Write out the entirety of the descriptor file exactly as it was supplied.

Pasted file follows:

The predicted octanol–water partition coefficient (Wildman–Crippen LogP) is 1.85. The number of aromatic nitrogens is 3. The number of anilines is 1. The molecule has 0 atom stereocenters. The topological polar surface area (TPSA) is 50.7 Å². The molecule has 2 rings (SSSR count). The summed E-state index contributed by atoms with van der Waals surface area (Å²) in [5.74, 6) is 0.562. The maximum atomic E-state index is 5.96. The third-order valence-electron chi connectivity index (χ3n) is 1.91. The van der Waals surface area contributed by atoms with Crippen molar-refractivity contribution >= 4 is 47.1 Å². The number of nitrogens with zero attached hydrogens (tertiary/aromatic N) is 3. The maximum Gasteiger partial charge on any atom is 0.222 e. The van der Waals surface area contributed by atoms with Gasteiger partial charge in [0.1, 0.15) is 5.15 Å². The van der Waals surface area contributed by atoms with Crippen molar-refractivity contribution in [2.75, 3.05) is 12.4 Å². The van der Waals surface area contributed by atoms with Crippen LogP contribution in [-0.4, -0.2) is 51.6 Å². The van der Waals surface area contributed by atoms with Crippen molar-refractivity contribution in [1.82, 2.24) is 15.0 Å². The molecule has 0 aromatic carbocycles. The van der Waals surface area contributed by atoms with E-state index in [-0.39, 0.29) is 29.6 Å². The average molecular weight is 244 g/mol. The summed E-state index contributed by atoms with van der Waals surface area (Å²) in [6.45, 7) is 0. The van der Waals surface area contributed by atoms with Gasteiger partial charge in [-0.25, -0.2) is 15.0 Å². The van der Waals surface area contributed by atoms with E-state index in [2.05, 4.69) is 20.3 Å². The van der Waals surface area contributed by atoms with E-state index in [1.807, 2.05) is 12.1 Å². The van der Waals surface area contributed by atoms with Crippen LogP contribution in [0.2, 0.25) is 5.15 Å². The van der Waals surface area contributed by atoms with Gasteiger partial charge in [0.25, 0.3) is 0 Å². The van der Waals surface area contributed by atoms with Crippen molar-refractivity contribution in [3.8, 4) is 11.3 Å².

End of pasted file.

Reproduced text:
The predicted octanol–water partition coefficient (Wildman–Crippen LogP) is 1.85. The number of aromatic nitrogens is 3. The number of anilines is 1. The molecule has 0 atom stereocenters. The topological polar surface area (TPSA) is 50.7 Å². The molecule has 2 rings (SSSR count). The summed E-state index contributed by atoms with van der Waals surface area (Å²) in [5.74, 6) is 0.562. The maximum atomic E-state index is 5.96. The third-order valence-electron chi connectivity index (χ3n) is 1.91. The van der Waals surface area contributed by atoms with Crippen molar-refractivity contribution >= 4 is 47.1 Å². The number of nitrogens with zero attached hydrogens (tertiary/aromatic N) is 3. The maximum Gasteiger partial charge on any atom is 0.222 e. The van der Waals surface area contributed by atoms with Gasteiger partial charge in [0.1, 0.15) is 5.15 Å². The van der Waals surface area contributed by atoms with Crippen molar-refractivity contribution in [2.75, 3.05) is 12.4 Å². The van der Waals surface area contributed by atoms with Crippen LogP contribution in [-0.4, -0.2) is 51.6 Å². The van der Waals surface area contributed by atoms with Crippen molar-refractivity contribution in [1.82, 2.24) is 15.0 Å². The molecule has 0 aromatic carbocycles. The van der Waals surface area contributed by atoms with E-state index in [-0.39, 0.29) is 29.6 Å². The average molecular weight is 244 g/mol. The summed E-state index contributed by atoms with van der Waals surface area (Å²) in [6.45, 7) is 0. The van der Waals surface area contributed by atoms with Gasteiger partial charge in [-0.25, -0.2) is 15.0 Å². The van der Waals surface area contributed by atoms with E-state index in [2.05, 4.69) is 20.3 Å². The van der Waals surface area contributed by atoms with E-state index in [1.807, 2.05) is 12.1 Å². The van der Waals surface area contributed by atoms with Crippen LogP contribution in [0.2, 0.25) is 5.15 Å². The van der Waals surface area contributed by atoms with Gasteiger partial charge in [0.25, 0.3) is 0 Å². The van der Waals surface area contributed by atoms with Crippen molar-refractivity contribution in [3.8, 4) is 11.3 Å².